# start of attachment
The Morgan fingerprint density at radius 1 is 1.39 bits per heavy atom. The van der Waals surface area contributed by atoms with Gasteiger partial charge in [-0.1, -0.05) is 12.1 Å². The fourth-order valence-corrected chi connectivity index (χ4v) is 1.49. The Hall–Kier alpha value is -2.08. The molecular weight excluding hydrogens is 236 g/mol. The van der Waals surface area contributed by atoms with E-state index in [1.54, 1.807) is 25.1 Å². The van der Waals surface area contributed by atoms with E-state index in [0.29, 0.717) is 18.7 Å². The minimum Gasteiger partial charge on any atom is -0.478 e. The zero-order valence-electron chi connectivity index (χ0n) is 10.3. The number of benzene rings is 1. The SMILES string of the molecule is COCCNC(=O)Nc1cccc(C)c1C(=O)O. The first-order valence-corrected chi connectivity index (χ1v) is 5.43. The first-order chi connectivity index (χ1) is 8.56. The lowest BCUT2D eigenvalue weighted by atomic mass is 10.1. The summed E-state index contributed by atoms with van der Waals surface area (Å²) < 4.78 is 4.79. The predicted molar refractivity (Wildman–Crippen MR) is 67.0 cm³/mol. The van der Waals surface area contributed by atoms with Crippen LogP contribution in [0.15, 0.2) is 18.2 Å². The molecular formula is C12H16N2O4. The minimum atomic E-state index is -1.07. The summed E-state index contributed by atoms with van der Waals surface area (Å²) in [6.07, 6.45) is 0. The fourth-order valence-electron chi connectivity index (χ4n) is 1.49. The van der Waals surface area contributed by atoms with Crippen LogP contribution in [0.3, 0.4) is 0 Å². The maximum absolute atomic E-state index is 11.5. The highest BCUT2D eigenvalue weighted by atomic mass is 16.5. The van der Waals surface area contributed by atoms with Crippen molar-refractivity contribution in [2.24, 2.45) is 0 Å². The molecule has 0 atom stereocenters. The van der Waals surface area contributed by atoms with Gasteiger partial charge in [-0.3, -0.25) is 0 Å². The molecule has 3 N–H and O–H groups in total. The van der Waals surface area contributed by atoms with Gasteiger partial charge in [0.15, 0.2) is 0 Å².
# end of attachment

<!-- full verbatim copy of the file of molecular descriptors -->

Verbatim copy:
The Morgan fingerprint density at radius 1 is 1.39 bits per heavy atom. The van der Waals surface area contributed by atoms with Gasteiger partial charge in [-0.1, -0.05) is 12.1 Å². The fourth-order valence-corrected chi connectivity index (χ4v) is 1.49. The Hall–Kier alpha value is -2.08. The molecular weight excluding hydrogens is 236 g/mol. The van der Waals surface area contributed by atoms with E-state index in [1.54, 1.807) is 25.1 Å². The van der Waals surface area contributed by atoms with E-state index in [0.29, 0.717) is 18.7 Å². The minimum Gasteiger partial charge on any atom is -0.478 e. The zero-order valence-electron chi connectivity index (χ0n) is 10.3. The number of benzene rings is 1. The SMILES string of the molecule is COCCNC(=O)Nc1cccc(C)c1C(=O)O. The first-order valence-corrected chi connectivity index (χ1v) is 5.43. The first-order chi connectivity index (χ1) is 8.56. The lowest BCUT2D eigenvalue weighted by atomic mass is 10.1. The summed E-state index contributed by atoms with van der Waals surface area (Å²) < 4.78 is 4.79. The predicted molar refractivity (Wildman–Crippen MR) is 67.0 cm³/mol. The van der Waals surface area contributed by atoms with Crippen LogP contribution in [0.15, 0.2) is 18.2 Å². The molecular formula is C12H16N2O4. The minimum atomic E-state index is -1.07. The summed E-state index contributed by atoms with van der Waals surface area (Å²) in [6.07, 6.45) is 0. The fourth-order valence-electron chi connectivity index (χ4n) is 1.49. The van der Waals surface area contributed by atoms with Crippen LogP contribution in [0.3, 0.4) is 0 Å². The maximum absolute atomic E-state index is 11.5. The highest BCUT2D eigenvalue weighted by atomic mass is 16.5. The van der Waals surface area contributed by atoms with Crippen molar-refractivity contribution in [2.24, 2.45) is 0 Å². The molecule has 0 atom stereocenters. The van der Waals surface area contributed by atoms with Gasteiger partial charge in [-0.3, -0.25) is 0 Å². The molecule has 3 N–H and O–H groups in total. The van der Waals surface area contributed by atoms with Gasteiger partial charge in [0.15, 0.2) is 0 Å².